Newsletter Article

Risks of Long Term, Abdominal Obesity

The rate of childhood obesity continues to climb, which means that more and more individuals are experiencing long term exposure to excess adiposity during their lifetime. Several new studies have examined how the risk of chronic conditions such as cardiovascular disease and type 2 diabetes is influenced by the cumulative effects of obesity over time and by the predominant location of excess fat tissue in the body.

Obesity is strongly linked with an increased risk of cardiovascular disease. A prospective study looking at the 25 year progression of coronary artery calcification (CAC), a predictor of coronary heart disease, found that the longer exposure to overall or abdominal obesity led to a higher risk of developing CAC. [1] Subjects that experienced more than 20 years of abdominal obesity had slightly higher progression of CAC compared to those with 20 or more years of overall obesity, but not at a significant level. Using the same group, duration of abdominal obesity was measured to determine if there was association with the development of diabetes. [2] For every year that a person was abdominally obese, there was a 4% higher risk in developing diabetes.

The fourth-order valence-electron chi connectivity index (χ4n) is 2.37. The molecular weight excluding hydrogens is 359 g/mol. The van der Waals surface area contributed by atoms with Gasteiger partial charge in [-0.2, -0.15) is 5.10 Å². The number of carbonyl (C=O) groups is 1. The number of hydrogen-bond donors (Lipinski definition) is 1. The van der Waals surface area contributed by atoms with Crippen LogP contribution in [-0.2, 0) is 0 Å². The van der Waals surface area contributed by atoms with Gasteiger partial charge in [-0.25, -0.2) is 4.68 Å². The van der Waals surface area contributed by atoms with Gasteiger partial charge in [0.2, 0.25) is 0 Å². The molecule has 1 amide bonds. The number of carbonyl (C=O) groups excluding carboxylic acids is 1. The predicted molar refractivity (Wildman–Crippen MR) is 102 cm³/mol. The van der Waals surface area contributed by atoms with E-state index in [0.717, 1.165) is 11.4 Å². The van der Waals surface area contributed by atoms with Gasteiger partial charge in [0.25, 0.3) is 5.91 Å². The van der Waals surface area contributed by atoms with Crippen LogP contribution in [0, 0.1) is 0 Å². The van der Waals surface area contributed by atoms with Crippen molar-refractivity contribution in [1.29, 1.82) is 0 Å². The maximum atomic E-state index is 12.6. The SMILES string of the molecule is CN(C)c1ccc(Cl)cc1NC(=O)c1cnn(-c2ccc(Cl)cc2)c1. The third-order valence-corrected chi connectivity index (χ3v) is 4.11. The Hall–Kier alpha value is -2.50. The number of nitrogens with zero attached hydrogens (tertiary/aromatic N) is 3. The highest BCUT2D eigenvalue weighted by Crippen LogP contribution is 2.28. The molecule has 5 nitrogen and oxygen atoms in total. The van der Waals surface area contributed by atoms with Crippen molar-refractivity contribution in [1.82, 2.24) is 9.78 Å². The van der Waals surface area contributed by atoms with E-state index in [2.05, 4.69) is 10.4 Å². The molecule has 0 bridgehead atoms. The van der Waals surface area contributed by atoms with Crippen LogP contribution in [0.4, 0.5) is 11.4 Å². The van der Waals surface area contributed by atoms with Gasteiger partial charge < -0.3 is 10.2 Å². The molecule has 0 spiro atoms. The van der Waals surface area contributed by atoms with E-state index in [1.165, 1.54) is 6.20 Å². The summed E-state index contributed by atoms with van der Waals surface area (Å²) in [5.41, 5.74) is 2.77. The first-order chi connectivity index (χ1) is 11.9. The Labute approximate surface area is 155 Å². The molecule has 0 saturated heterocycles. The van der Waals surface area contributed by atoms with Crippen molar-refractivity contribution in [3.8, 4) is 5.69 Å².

People tend to hold excess body fat in different areas, but research indicates that the most detrimental area may be in the abdomen. In a study comparing visceral adipose tissue (VAT) to subcutaneous adipose tissue (SAT), VAT was associated with cardiovascular disease and cancer, while SAT was not.[3] These results were derived after adjusting for both waist measurements and BMI.

One hypothesis as to why abdominal obesity may pose more of a cardiovascular threat is that the fat cells produce a more toxic environment. When compared to SAT, VAT arterioles had severely impaired vasodilation.[4] VAT also showed much higher expression of proinflammatory, oxidative stress-related, and proangiogenic genes.

These findings stress the importance of reducing the amount of excess fat in individuals, particularly in children and young adults, in order to reduce the incidence of chronic disease.